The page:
Saturday Morning Tea


Good morning, dear tea friends! I chose another Pre-Chingming tea for my morning tea – a Yunnan black tea called Dian Hong Yunnan Gold. I have read that “Dian” is the old name used for the Yunnan province and the word “hong” translates to “red” or “red tea”. Black teas from China are often referred to as red teas because of their intense “brassy red” color.


You can see that color starting to come out in the steeping. I steeped the leaves for 5 minutes in 212F (boiling point) water. This is a great tea for multiple steepings if you’d like to try that.


The fine plucking is evident in the intact leaf sets. I opened this bud up to reveal the little baby leaves inside.

The downy hairs are visible, even on the wet leaf. When the tea is dried and packaged, the hairs will dry and turn into dust. So, if you open your tea packet and see a bunch of dust, that is a good thing as it indicates a fine plucking.


There’s that beautiful “brassy red”, which I prefer to call deep amber.

The aroma is sweet and spicy with a whisper of floral perfume and a hint of cocoa.


I find this tea to be on the lighter side for a Yunnan tea and very smooth in the cup. With flavor notes of spice and cocoa, this tea gets sweeter as it cools. I find that the abundance of golden tip lends a delicacy to the mouth feel, like the liquor is lightly dancing across my palate.

We are celebrating a wonderful family event this weekend – my daughter and her boyfriend have just purchased their very first house. Very exciting! I’m looking forward to helping them clean and paint and turn their new house into a wonderful home.

As always, thanks for stopping by and sharing a cuppa with me. I am just finishing a beaded project that has taken me almost 2 months to complete! Stay tuned for pictures soon…

“Home is the nicest word there is.”  ~Laura Ingalls Wilder

Saturday Morning Tea


Happy New Year, dear tea friends! I hope that everyone had a great time over the holidays and now here we are in a brand new year with many wonderful tea moments to look forward to. Shall we get started?

I have some exciting news to share with you! One of my dreams came true when I received the most amazing gift on Christmas – a micro lens for my Nikon camera. I’ve enjoyed photography for many years, starting out by taking loads of pictures of my kids as they were growing up. Over the years, I found myself drawn more and more to the closeup shots, especially when I started taking tea pictures almost 6 years ago. This morning I share with you my first shots with my brand new lens – a China black called Yunnan Black Snail.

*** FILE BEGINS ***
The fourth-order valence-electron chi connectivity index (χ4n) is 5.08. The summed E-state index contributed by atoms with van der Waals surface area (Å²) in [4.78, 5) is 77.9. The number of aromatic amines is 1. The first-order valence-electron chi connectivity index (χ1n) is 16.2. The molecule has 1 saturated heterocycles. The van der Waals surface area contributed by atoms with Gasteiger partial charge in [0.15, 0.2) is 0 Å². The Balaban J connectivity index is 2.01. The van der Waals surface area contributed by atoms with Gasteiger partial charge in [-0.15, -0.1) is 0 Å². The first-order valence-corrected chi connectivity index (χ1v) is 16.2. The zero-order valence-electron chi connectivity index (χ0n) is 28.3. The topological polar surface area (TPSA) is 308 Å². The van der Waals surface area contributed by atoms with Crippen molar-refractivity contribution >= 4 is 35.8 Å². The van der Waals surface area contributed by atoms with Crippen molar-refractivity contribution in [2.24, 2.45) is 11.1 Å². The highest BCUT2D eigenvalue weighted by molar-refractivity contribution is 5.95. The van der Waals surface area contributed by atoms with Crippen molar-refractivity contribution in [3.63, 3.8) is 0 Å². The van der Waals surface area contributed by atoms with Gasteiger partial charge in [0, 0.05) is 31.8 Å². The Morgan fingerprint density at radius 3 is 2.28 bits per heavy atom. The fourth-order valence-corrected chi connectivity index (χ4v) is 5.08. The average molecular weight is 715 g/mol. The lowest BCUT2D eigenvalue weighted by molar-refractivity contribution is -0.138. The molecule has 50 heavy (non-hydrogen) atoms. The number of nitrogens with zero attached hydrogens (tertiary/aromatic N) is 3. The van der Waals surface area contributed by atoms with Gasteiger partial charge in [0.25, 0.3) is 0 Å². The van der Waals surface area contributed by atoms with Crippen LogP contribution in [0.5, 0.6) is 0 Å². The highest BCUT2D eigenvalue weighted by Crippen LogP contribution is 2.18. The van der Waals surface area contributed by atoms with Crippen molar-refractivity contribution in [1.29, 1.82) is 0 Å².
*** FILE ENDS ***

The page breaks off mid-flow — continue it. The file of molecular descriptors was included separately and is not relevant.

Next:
From Yunnan province in China, this tea is produced from a large leaf varietal. The leaves are rolled into spiral shapes, reminiscent of snails. After a 5 minute steeping in boiling point (212F) water, take a look at this gorgeous unfurled leaf.


You can see how it was twisted as it was rolled and curled.


The deep dark amber-colored tea liquor has a spicy aroma with hints of cocoa. The flavor is smooth and rich with a sweet caramel-y nuance along with notes of spice and cocoa. For its beautiful leaf and depth of flavor, this tea is an amazing value. I’m already on my second cup!


Speaking of cups, I received this beautiful, handmade teamug as a gift. The blue glaze drips down a brown background in a lovely pattern, which I’m so enjoying looking at as I sip my tea and contemplate the new year.

I’ve already set some goals for myself this year, one of them being to move on beyond the portfolio website I created in my online class and create a new website where I can sell my jewelry. Another goal is to share my art much more often here on my blog. What goals have you set for 2013?

As always, thanks for stopping by and joining me in a cup of tea!

“What you get by achieving your goals is not as important as what you become by achieving your goals.”  ~Henry David Thoreau

Saturday Morning Tea


Good morning, dear tea friends! In honor of the beauty of this Yunnan Rare Grade leaf, I open with a quote from one of the oldest books on tea, the Ch’a-Ching (The Classic of Tea) by Lu Yu.

“There are a thousand different appearances of tea leaves. Some have creases like the leathern boot of a Tartar horseman, curl like the dewlap of a mighty bullock, unfold like the mist rising out a ravine, gleam like a lake touched by a zephyr, and be wet and soft like fine earth newly swept by rain.”

Isn’t that so true? This beautiful golden-tip black tea is from Yunnan province in China.